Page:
By Heather Baysa
By Amy Nicholson
By Stephanie Zacharek
By Amy Nicholson
By Stephanie Zacharek
By Simon Abrams
By Michelle Orange
By Alan Scherstuhl
The heroine of Susan Streitfeld's solemn, psychiatry-stuffed first feature, Female Perversions, is a tense, humorless Los Angeles lawyer called Eve Stephens. She favors expensive tailored suits, two-inch spike heels and, if she can fit it into her busy schedule, mid-day office sex with her insufferable male lover or, failing that, after-work sex with the female shrink who's just moved into the suite next to hers. She performs these acts obsessively, with all the joy of a yuppie workaholic getting another job out of the way. There's nothing sillier than inept pornography posing as erotic exploration, and Streitfeld is nothing if not inept.
Even by her own admission, the lady Eve is a pretty doctrinaire piece of work. "I prefer the law," she tells her doctor-lover. "Black or white... guilty or not guilty." But she's got no corner on the family disorder. Eve's sister Madelyn is a troubled grad student who doubles as a kleptomaniac who can't keep her hands out of the lingerie bin down at the local boutique. Maddie's writing her Ph.D. dissertation on a matriarchal New Mexico tribe whose members rub mud on their faces, but that doesn't keep her from getting pinched for shoplifting.
Not surprisingly, we learn through a series of self-consciously arty flashbacks, nightmares and fantasies that the Stephens sisters have all the usual excuses for being out of whack. Dad was a brute. Mom was a helpless pushover. Society enslaves women. And hey, little Eve once went doo-doo in the tub when the girls were taking a bath together.
Cartoonish pop psych like this fairly cries out for the kind of liberating, wise-ass farce Woody Allen once laid to Dr. David Reuben's Everything You Always Wanted to Know About Sex (But Were Afraid to Ask). Instead, Streitfeld, a former theatrical agent trying her hand at directing, aspires to be Ingmar Bergman by way of Jung and de Beauvoir, force-feeding the audience old feminist orthodoxies like doses of cod-liver oil. The results are deadly. The film even resorts to embroidering psychosexual aphorisms ("Perversions are never what they seem to be") on pillowcases and scrawling them on the sides of phone booths.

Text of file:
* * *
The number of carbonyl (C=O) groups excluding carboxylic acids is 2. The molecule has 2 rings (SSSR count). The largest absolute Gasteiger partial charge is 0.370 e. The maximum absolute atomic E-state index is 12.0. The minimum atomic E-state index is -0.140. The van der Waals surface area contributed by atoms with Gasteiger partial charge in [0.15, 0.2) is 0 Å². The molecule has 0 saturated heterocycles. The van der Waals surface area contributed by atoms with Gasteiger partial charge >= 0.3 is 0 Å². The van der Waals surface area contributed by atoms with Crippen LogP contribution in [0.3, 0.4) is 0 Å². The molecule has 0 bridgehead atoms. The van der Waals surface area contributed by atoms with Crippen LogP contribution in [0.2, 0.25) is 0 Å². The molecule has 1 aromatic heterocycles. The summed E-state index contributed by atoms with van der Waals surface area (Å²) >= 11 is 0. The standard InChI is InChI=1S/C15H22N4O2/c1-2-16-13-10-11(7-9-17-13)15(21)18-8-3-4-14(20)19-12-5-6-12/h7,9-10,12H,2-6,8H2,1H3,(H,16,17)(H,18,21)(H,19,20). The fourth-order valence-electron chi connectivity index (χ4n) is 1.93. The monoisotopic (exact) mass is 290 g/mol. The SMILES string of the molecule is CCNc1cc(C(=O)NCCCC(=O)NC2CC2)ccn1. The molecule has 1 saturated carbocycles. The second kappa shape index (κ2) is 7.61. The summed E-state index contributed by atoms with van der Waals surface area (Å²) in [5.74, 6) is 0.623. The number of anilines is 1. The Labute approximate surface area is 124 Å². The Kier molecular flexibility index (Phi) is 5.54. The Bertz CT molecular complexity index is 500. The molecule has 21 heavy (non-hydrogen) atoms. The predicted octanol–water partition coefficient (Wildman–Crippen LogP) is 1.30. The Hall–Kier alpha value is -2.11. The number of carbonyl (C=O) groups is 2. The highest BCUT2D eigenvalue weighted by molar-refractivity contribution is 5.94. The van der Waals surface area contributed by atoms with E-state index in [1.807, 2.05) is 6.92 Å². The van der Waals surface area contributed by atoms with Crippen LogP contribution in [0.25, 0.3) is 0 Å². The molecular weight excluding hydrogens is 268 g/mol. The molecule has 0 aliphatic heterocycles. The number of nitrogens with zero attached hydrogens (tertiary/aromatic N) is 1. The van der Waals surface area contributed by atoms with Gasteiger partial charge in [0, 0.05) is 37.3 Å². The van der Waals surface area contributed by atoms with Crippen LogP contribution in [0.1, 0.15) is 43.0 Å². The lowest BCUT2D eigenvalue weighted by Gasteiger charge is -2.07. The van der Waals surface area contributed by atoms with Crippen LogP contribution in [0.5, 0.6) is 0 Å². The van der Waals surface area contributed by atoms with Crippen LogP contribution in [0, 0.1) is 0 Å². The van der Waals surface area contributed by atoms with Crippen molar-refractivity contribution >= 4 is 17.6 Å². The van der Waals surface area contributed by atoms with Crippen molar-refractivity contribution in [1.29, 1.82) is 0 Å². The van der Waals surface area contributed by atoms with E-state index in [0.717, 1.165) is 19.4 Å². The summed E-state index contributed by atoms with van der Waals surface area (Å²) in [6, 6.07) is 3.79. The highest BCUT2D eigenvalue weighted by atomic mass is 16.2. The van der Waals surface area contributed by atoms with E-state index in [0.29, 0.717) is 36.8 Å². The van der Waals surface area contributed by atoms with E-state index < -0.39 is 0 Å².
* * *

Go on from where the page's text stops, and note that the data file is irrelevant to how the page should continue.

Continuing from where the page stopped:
The movie's language is equally artificial. In Streitfeld's world, saleswomen describe push-up bras this way: "They create cleavage like a crevasse after an earthquake."
Plumbing the depths of the female psyche has always been a worthwhile endeavor. Dramatic, provocative films from Persona to Desert Hearts to Thelma & Louise, among many others popular and obscure, have been doing it for years. But Female Perversions (a juicy title that never delivers) is almost as stiff and straight-faced as Eve herself--as probably befits a movie carved out of a relentlessly grim, highly theoretical collection of case studies, Female Perversions: The Temptations of Emma Bovary, written by a psychoanalyst, Louise J. Kaplan, M.D.
"I was struggling to find a story in this idea to make a film exploring women, power and sexuality in contemporary society," Streitfeld says. Well, struggle on. The mechanical protagonist here (portrayed by the rather immobile Scottish actress Tilda Swinton, late of Orlando) is less a character than an abstraction (Tormented Womanhood!), with lesser abstractions revolving in her orbit. There's snarly Maddie (Amy Madigan), the steamy doc next door (Karen Sillas), an earthy stripper (Frances Fisher) who gives Eve a lecture on seduction and control, and an insecure landlady (Laila Robins) who's ironically named Emma and will do anything to serve her man. Throw in a feral thirteen-year-old (Dale Shuger) driven half-mad by puberty and you've got a complete set of pawns to shove around the game board of sexual politics.
Men? The usual pack of knaves. There's Eve's mean-spirited, self-absorbed, telephone-obsessed boyfriend (Clancy Brown). There's a Neanderthal gas-station attendant, a glowering cop built like a milk truck and a California governor so shallow and fatuous that when he interviews Eve for a judgeship, he can't get past her unmarried status.
All of us--women and men--deserve better than this pretentious, uptight diagram of a film.
Screenplay by Julie Hebert and Susan Streitfeld, from a book by Dr. Louise J. Kaplan. Directed by Susan Streitfeld. With Tilda Swinton, Amy Madigan, Dale Shuger and Laila Robins.
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